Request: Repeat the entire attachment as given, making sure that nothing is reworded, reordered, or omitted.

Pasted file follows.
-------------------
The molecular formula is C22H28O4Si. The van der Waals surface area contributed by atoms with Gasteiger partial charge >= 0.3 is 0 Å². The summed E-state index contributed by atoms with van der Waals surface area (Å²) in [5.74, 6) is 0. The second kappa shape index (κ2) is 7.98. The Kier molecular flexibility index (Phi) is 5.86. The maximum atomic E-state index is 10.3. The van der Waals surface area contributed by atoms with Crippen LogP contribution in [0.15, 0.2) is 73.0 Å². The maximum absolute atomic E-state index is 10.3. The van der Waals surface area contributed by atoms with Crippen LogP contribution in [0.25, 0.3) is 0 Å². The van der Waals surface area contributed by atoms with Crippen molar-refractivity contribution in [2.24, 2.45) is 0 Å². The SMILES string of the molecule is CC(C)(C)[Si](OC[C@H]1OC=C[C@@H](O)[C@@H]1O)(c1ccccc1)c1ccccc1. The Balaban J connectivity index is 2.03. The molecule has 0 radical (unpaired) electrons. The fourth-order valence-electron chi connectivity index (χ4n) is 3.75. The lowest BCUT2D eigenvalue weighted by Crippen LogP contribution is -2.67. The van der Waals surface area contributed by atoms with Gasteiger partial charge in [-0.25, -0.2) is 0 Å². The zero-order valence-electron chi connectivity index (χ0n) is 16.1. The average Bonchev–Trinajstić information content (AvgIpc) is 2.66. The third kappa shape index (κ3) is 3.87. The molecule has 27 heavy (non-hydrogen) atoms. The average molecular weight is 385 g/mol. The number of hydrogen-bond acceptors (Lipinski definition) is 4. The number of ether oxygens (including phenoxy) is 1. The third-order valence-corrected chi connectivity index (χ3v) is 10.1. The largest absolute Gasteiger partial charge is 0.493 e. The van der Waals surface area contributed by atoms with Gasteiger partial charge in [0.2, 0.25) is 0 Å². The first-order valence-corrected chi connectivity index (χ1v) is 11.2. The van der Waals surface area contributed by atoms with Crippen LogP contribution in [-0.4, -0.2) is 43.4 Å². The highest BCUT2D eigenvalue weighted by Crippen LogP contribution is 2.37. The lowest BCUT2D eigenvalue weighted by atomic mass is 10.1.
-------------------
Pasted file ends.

The molecular formula is C22H28O4Si. The van der Waals surface area contributed by atoms with Gasteiger partial charge >= 0.3 is 0 Å². The summed E-state index contributed by atoms with van der Waals surface area (Å²) in [5.74, 6) is 0. The second kappa shape index (κ2) is 7.98. The Kier molecular flexibility index (Phi) is 5.86. The maximum atomic E-state index is 10.3. The van der Waals surface area contributed by atoms with Crippen LogP contribution in [0.15, 0.2) is 73.0 Å². The maximum absolute atomic E-state index is 10.3. The van der Waals surface area contributed by atoms with Crippen LogP contribution in [0.25, 0.3) is 0 Å². The van der Waals surface area contributed by atoms with Crippen molar-refractivity contribution in [2.24, 2.45) is 0 Å². The SMILES string of the molecule is CC(C)(C)[Si](OC[C@H]1OC=C[C@@H](O)[C@@H]1O)(c1ccccc1)c1ccccc1. The Balaban J connectivity index is 2.03. The molecule has 0 radical (unpaired) electrons. The fourth-order valence-electron chi connectivity index (χ4n) is 3.75. The lowest BCUT2D eigenvalue weighted by Crippen LogP contribution is -2.67. The van der Waals surface area contributed by atoms with Gasteiger partial charge in [-0.25, -0.2) is 0 Å². The zero-order valence-electron chi connectivity index (χ0n) is 16.1. The average Bonchev–Trinajstić information content (AvgIpc) is 2.66. The third kappa shape index (κ3) is 3.87. The molecule has 27 heavy (non-hydrogen) atoms. The average molecular weight is 385 g/mol. The number of hydrogen-bond acceptors (Lipinski definition) is 4. The number of ether oxygens (including phenoxy) is 1. The third-order valence-corrected chi connectivity index (χ3v) is 10.1. The largest absolute Gasteiger partial charge is 0.493 e. The van der Waals surface area contributed by atoms with Gasteiger partial charge in [0.2, 0.25) is 0 Å². The first-order valence-corrected chi connectivity index (χ1v) is 11.2. The van der Waals surface area contributed by atoms with Crippen LogP contribution in [-0.4, -0.2) is 43.4 Å². The highest BCUT2D eigenvalue weighted by Crippen LogP contribution is 2.37. The lowest BCUT2D eigenvalue weighted by atomic mass is 10.1.